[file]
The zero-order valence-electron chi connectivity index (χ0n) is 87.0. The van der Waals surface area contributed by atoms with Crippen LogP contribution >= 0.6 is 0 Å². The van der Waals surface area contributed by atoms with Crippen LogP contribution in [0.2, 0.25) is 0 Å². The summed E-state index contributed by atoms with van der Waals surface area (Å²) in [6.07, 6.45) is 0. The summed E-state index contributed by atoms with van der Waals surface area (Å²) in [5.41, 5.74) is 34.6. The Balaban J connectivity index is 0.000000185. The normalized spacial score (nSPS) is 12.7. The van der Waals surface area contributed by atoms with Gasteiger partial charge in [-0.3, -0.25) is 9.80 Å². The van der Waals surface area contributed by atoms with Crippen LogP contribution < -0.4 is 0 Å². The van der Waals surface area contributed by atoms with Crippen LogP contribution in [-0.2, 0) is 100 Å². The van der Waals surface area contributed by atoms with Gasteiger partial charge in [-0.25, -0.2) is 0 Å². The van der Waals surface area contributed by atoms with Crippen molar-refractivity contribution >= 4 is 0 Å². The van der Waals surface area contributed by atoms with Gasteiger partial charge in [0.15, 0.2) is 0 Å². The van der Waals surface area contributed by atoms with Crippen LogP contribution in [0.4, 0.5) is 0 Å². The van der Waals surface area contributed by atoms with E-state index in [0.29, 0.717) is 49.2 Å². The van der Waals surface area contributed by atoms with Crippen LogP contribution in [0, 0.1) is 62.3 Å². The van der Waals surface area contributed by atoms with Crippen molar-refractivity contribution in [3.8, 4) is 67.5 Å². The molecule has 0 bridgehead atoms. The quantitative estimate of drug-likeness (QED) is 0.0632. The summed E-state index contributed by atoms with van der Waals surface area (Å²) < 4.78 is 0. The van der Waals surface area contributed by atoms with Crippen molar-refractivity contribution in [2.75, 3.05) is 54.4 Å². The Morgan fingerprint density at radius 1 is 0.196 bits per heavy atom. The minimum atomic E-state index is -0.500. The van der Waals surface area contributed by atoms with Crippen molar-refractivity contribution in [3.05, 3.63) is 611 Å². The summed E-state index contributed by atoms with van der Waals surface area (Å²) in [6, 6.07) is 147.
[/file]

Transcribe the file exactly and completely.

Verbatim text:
The zero-order valence-electron chi connectivity index (χ0n) is 87.0. The van der Waals surface area contributed by atoms with Crippen LogP contribution >= 0.6 is 0 Å². The van der Waals surface area contributed by atoms with Crippen LogP contribution in [0.2, 0.25) is 0 Å². The summed E-state index contributed by atoms with van der Waals surface area (Å²) in [6.07, 6.45) is 0. The summed E-state index contributed by atoms with van der Waals surface area (Å²) in [5.41, 5.74) is 34.6. The Balaban J connectivity index is 0.000000185. The normalized spacial score (nSPS) is 12.7. The van der Waals surface area contributed by atoms with Gasteiger partial charge in [-0.3, -0.25) is 9.80 Å². The van der Waals surface area contributed by atoms with Crippen LogP contribution < -0.4 is 0 Å². The van der Waals surface area contributed by atoms with Crippen LogP contribution in [-0.2, 0) is 100 Å². The van der Waals surface area contributed by atoms with Gasteiger partial charge in [-0.25, -0.2) is 0 Å². The van der Waals surface area contributed by atoms with Crippen molar-refractivity contribution >= 4 is 0 Å². The van der Waals surface area contributed by atoms with Gasteiger partial charge in [0.15, 0.2) is 0 Å². The van der Waals surface area contributed by atoms with Crippen LogP contribution in [0.4, 0.5) is 0 Å². The van der Waals surface area contributed by atoms with E-state index in [0.29, 0.717) is 49.2 Å². The van der Waals surface area contributed by atoms with Crippen LogP contribution in [0, 0.1) is 62.3 Å². The van der Waals surface area contributed by atoms with Crippen molar-refractivity contribution in [3.8, 4) is 67.5 Å². The molecule has 0 bridgehead atoms. The quantitative estimate of drug-likeness (QED) is 0.0632. The summed E-state index contributed by atoms with van der Waals surface area (Å²) < 4.78 is 0. The van der Waals surface area contributed by atoms with Crippen molar-refractivity contribution in [2.75, 3.05) is 54.4 Å². The Morgan fingerprint density at radius 1 is 0.196 bits per heavy atom. The minimum atomic E-state index is -0.500. The van der Waals surface area contributed by atoms with Crippen molar-refractivity contribution in [3.05, 3.63) is 611 Å². The summed E-state index contributed by atoms with van der Waals surface area (Å²) in [6, 6.07) is 147.